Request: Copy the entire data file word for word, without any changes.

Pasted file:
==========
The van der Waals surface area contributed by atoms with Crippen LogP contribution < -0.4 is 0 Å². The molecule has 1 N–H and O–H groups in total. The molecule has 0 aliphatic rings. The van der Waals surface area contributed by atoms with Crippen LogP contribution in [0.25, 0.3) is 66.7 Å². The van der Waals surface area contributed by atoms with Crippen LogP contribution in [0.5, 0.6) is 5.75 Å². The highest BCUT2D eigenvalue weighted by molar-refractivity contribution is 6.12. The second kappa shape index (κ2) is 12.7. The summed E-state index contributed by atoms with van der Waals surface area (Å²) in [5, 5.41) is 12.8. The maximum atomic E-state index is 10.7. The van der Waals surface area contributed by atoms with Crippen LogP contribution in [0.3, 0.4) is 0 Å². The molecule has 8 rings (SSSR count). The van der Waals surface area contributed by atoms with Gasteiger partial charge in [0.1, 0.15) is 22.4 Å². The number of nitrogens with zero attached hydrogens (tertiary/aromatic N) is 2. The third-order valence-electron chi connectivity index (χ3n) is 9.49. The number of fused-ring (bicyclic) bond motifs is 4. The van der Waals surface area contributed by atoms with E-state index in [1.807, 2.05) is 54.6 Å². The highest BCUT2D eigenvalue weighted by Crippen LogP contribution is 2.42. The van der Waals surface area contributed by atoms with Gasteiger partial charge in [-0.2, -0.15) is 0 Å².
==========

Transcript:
The van der Waals surface area contributed by atoms with Crippen LogP contribution < -0.4 is 0 Å². The molecule has 1 N–H and O–H groups in total. The molecule has 0 aliphatic rings. The van der Waals surface area contributed by atoms with Crippen LogP contribution in [0.25, 0.3) is 66.7 Å². The van der Waals surface area contributed by atoms with Crippen LogP contribution in [0.5, 0.6) is 5.75 Å². The highest BCUT2D eigenvalue weighted by molar-refractivity contribution is 6.12. The second kappa shape index (κ2) is 12.7. The summed E-state index contributed by atoms with van der Waals surface area (Å²) in [5, 5.41) is 12.8. The maximum atomic E-state index is 10.7. The van der Waals surface area contributed by atoms with Crippen LogP contribution in [0.3, 0.4) is 0 Å². The molecule has 8 rings (SSSR count). The van der Waals surface area contributed by atoms with Gasteiger partial charge in [0.1, 0.15) is 22.4 Å². The number of nitrogens with zero attached hydrogens (tertiary/aromatic N) is 2. The third-order valence-electron chi connectivity index (χ3n) is 9.49. The number of fused-ring (bicyclic) bond motifs is 4. The van der Waals surface area contributed by atoms with E-state index in [1.807, 2.05) is 54.6 Å². The highest BCUT2D eigenvalue weighted by Crippen LogP contribution is 2.42. The van der Waals surface area contributed by atoms with Gasteiger partial charge in [-0.2, -0.15) is 0 Å².